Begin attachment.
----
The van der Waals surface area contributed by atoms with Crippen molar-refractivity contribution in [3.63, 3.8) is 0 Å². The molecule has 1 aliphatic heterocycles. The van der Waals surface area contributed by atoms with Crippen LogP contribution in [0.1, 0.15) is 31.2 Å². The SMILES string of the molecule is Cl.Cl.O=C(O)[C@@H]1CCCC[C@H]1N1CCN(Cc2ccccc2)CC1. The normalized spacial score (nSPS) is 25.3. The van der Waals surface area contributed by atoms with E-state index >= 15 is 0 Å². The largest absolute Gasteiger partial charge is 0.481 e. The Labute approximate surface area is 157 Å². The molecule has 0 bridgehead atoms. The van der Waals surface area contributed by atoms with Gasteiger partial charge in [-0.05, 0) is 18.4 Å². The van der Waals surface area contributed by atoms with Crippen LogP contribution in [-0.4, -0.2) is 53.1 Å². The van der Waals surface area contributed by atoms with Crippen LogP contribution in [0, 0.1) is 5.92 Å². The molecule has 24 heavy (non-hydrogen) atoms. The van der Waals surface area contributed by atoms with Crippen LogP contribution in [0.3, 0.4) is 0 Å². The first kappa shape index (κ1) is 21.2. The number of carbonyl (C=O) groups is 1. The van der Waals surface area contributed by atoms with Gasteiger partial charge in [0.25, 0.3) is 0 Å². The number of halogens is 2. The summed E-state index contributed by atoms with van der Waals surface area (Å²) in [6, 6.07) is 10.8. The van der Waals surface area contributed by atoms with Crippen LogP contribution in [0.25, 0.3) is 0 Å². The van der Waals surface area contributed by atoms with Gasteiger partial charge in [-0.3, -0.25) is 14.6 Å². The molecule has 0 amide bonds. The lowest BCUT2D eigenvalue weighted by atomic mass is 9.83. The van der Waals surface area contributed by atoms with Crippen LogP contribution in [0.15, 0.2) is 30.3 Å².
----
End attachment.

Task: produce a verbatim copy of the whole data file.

The van der Waals surface area contributed by atoms with Crippen molar-refractivity contribution in [3.63, 3.8) is 0 Å². The molecule has 1 aliphatic heterocycles. The van der Waals surface area contributed by atoms with Crippen LogP contribution in [0.1, 0.15) is 31.2 Å². The SMILES string of the molecule is Cl.Cl.O=C(O)[C@@H]1CCCC[C@H]1N1CCN(Cc2ccccc2)CC1. The normalized spacial score (nSPS) is 25.3. The van der Waals surface area contributed by atoms with E-state index >= 15 is 0 Å². The largest absolute Gasteiger partial charge is 0.481 e. The Labute approximate surface area is 157 Å². The molecule has 0 bridgehead atoms. The van der Waals surface area contributed by atoms with Gasteiger partial charge in [-0.05, 0) is 18.4 Å². The van der Waals surface area contributed by atoms with Crippen LogP contribution in [-0.4, -0.2) is 53.1 Å². The van der Waals surface area contributed by atoms with Crippen LogP contribution in [0, 0.1) is 5.92 Å². The molecule has 24 heavy (non-hydrogen) atoms. The van der Waals surface area contributed by atoms with Crippen LogP contribution in [0.3, 0.4) is 0 Å². The first kappa shape index (κ1) is 21.2. The number of carbonyl (C=O) groups is 1. The van der Waals surface area contributed by atoms with Gasteiger partial charge in [0.25, 0.3) is 0 Å². The number of halogens is 2. The summed E-state index contributed by atoms with van der Waals surface area (Å²) in [6, 6.07) is 10.8. The van der Waals surface area contributed by atoms with Crippen LogP contribution in [0.25, 0.3) is 0 Å². The van der Waals surface area contributed by atoms with Gasteiger partial charge in [-0.3, -0.25) is 14.6 Å². The molecule has 0 amide bonds. The lowest BCUT2D eigenvalue weighted by atomic mass is 9.83. The van der Waals surface area contributed by atoms with Crippen LogP contribution in [0.15, 0.2) is 30.3 Å².